This off-season saw not one, but two blockbuster moves from the Los Angeles Lakers who put together an All-Star cast of players by acquiring Steve Nash and Dwight Howard to join Kobe Bryant and company in Tinseltown. But with big names comes big payrolls which often leads to high expectations. The Lakers are no different so it came to the surprise of many after L.A. finished their preseason with a franchise-worst 0-8 record. And though we thought the win-less preseason was nothing more than a rough patch of exhibition games that meant nothing, little did we know that the Lakers' struggles would follow them into the regular season where they'd begin their quest for a 17th NBA title 0-3 before finally logging a win at home on Sunday against the lowly Pistons, only to lose their next game against Utah, falling to a disappointing 1-4 on the year.
The slow start coupled with an injury to Steve Nash in the team's second game would lead to many overreacting and wanting answers as to why this supreme team had yet to gel together. Wasting little time to make an adjustment, Lakers general manager Mitch Kupchak decided to fire head coach Mike Brown less than a season and a half into his four-year, $18 Million deal. At the time of his hiring, Rick Adelman, Jeff Van Gundy and the more obvious Brian Shaw who was thought to be Phil Jackson's successor in L.A. having served under Jackson as an assistant for several years, were all better options to coach the Lakers than Brown. But Brown's resume which included a trip to the NBA Finals in 2007 and a defense-first mentality was what eventually won the Lakers front-office over and landed him the job. However, one of the reasons Brown was initially hired would also lead to his departure after.
When a team isn't playing stellar defense which just so happens to be the head coach's specialty, there's definitely a problem. And with the Lakers behind the pack in defense this season, something needed to be done. Although Brown wasn't the right guy to begin with, if you're going to stick with the guy heading into the season, you've gotta stick with him until the season ends or at the very least until mid-season if all else fails and things just aren't clicking. Instead Kupchak prematurely pulled the plug just five games into season two. To his credit, Kupchak knows the window of opportunity for this Laker team won't be open for long and is aware that losing is something this team could ill-afford with the All-Star cast of aging players that was built to win now. Something the team won't be able to do until finding a man fit for the job under the most brightest of lights.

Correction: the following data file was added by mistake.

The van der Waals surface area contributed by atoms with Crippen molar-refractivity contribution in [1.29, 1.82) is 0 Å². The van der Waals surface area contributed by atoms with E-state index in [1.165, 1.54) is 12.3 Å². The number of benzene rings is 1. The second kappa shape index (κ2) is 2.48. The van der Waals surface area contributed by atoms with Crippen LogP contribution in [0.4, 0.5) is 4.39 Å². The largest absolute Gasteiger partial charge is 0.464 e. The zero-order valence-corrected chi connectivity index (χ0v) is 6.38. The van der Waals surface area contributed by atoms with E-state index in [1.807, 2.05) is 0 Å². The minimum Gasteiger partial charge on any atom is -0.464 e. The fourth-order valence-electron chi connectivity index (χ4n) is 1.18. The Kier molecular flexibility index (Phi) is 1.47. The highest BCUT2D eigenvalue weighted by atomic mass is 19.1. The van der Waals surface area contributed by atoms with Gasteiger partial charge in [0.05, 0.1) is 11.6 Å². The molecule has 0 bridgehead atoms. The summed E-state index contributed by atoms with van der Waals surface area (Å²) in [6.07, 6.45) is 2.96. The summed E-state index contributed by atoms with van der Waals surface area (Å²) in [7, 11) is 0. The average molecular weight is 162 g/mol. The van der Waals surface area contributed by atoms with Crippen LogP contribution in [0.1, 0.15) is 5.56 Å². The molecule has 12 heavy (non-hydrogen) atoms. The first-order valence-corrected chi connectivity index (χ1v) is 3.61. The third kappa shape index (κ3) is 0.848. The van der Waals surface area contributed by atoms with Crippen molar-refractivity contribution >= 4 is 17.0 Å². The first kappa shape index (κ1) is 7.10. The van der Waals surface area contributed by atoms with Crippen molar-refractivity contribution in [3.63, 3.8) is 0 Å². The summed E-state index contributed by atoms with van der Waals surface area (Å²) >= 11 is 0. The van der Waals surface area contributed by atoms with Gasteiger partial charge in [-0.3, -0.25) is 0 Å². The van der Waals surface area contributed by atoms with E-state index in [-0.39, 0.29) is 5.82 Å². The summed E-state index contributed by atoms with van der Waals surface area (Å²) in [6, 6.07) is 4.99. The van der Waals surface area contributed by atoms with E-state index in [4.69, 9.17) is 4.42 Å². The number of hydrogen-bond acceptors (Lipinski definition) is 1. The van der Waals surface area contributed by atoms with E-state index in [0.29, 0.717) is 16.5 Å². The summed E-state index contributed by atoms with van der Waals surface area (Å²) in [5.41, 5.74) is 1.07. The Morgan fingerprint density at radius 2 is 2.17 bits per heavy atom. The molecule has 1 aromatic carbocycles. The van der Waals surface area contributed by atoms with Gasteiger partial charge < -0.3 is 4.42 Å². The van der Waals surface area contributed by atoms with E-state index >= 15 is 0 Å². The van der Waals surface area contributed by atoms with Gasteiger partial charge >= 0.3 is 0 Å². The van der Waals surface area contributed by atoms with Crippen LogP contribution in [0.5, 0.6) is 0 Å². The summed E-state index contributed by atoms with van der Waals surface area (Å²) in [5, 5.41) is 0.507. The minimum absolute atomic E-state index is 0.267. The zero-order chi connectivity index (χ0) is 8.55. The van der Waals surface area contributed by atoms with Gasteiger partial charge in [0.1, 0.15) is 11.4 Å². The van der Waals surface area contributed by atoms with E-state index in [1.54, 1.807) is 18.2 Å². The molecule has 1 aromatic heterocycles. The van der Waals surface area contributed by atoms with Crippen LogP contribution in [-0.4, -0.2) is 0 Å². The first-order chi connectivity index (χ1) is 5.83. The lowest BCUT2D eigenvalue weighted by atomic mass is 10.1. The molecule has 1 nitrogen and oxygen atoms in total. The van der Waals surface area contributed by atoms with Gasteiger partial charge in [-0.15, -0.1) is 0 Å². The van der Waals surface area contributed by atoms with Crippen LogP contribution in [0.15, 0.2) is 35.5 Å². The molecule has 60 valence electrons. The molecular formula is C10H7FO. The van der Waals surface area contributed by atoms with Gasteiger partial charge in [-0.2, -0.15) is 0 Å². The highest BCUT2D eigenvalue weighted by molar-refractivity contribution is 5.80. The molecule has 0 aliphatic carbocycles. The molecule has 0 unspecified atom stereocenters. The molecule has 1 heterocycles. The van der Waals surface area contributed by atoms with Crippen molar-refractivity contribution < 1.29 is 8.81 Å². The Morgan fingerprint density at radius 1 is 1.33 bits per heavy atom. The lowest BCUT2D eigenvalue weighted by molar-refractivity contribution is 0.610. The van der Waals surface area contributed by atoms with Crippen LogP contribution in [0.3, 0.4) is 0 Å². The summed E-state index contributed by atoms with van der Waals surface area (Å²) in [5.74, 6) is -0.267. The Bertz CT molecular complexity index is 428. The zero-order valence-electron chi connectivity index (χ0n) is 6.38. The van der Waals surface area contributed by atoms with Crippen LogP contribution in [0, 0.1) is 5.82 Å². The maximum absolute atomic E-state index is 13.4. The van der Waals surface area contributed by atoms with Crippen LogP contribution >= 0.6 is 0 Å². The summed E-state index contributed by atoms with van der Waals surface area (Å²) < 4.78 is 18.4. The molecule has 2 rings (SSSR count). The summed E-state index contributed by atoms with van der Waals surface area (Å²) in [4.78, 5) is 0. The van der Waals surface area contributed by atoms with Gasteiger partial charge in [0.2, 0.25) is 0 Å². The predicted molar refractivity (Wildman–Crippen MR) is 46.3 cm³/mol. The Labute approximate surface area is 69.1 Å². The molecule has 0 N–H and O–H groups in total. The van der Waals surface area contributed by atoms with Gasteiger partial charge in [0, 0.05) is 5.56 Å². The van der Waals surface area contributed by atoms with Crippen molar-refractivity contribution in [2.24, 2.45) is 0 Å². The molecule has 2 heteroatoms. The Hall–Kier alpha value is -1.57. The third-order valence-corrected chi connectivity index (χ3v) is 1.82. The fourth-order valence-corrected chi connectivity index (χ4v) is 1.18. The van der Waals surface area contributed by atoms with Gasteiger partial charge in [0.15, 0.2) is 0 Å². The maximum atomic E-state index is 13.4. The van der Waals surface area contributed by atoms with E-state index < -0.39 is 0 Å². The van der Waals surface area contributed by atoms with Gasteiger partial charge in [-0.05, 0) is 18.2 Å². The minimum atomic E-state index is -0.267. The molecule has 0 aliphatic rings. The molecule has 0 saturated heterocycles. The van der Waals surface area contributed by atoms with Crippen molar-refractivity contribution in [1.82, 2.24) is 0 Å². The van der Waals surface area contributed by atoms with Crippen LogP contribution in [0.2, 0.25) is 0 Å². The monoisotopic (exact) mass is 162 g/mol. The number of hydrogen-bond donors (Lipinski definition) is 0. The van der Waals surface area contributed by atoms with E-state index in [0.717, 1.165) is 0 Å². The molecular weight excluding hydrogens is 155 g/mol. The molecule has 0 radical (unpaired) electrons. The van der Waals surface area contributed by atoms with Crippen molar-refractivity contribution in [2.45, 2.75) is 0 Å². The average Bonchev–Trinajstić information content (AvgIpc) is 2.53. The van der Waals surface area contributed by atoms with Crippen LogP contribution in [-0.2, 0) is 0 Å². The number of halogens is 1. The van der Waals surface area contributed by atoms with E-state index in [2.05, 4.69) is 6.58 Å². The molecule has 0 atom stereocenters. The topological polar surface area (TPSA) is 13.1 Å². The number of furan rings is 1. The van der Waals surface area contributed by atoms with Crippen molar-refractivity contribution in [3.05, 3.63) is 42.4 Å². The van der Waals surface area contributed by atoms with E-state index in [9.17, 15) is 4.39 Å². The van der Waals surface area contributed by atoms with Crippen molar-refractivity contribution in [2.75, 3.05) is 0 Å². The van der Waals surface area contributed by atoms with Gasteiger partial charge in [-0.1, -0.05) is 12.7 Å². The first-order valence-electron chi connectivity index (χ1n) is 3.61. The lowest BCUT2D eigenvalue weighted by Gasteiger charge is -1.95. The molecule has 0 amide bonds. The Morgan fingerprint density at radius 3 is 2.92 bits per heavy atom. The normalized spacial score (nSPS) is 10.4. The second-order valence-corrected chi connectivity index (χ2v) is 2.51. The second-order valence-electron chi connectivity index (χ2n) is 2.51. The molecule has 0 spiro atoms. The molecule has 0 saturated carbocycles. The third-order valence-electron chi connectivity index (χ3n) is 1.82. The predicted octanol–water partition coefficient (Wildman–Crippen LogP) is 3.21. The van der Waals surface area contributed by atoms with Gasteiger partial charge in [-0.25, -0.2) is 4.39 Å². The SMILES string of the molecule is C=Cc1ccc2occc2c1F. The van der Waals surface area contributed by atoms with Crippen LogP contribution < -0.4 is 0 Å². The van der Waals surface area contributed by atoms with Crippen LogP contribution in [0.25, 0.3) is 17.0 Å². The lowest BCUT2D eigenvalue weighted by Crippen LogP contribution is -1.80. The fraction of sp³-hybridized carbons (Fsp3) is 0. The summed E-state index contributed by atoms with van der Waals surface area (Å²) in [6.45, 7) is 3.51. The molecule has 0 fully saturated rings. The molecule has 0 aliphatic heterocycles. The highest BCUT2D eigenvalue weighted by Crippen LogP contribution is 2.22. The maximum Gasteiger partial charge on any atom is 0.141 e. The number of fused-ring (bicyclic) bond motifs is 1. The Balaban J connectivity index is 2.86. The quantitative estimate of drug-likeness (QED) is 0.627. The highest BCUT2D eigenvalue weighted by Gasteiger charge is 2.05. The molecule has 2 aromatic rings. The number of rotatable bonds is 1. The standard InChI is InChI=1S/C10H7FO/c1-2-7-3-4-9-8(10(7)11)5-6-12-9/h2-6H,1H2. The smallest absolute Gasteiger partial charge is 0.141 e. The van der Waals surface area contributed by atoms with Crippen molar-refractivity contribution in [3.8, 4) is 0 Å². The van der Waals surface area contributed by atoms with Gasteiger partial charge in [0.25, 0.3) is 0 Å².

Unfortunately, L.A.'s options will be limited as both Rick Adelman who is now the head coach of the Minnesota Timberwolves and Brian Shaw who's an assistant coach for the Indiana Pacers have found work elsewhere since being turned down for the Lakers head coaching position a little over a year ago. That leaves Jeff Van Gundy who seems to have found his place as a commentator and analyst for ESPN as the only remaining option from those the Lakers had in 2011. Then of course there's the always popular thought of bringing back Phil Jackson. No matter how long he's away from the game, he's never too far from the Lakers given his longtime girlfriend Jeanie Buss is the team's vice president. Jackson was rumored to have been spotted at the Lakers' practice facility this week, but there's no telling if he was visiting with the GM Kupchak to discuss the head coaching position or just paying his lady friend a visit.
Sadly, unless fly-fishing season is over and he ran dry of peyote, I don't see the Zen Master returning for a third stint to coach the Lakers in hopes of winning a 12th championship. But according to sources, the job is Jackson's to lose. If he does return to utilize the triangle offense, it'll be the first time Jackson has coached since the 2010-11 season when the Lakers were swept in the Conference Semifinals by the eventual world champion Dallas Mavericks. Though Jackson is the most popular option among Laker fans, he's not the only option in Lakerland. Mike D'Antoni who served as Steve Nash's head coach for four years in Phoenix is said to be neck and neck with Jackson as the leading candidate. But those who've seen D'Antoni coach in Phoenix know he likes to utilize the run and gun offense, something this Lakers team wouldn't be very good at given their lack of youth, something D'Antoni had plenty of during his time with the Suns.
Longtime Jazz head coach Jerry Sloan, Nate McMillian and former Lakers coach Mike Dunleavy Sr. round out the rest of L.A.'s preferred list of possible head coaches. And while it remains unknown who will be the next coach at the helm of the Lakers, hopefully the next decision will be the right decision from Kupchak who told the media yesterday that we can expect a decision to be made sooner than later.
Follow me on Twitter: @FraserKnowsBest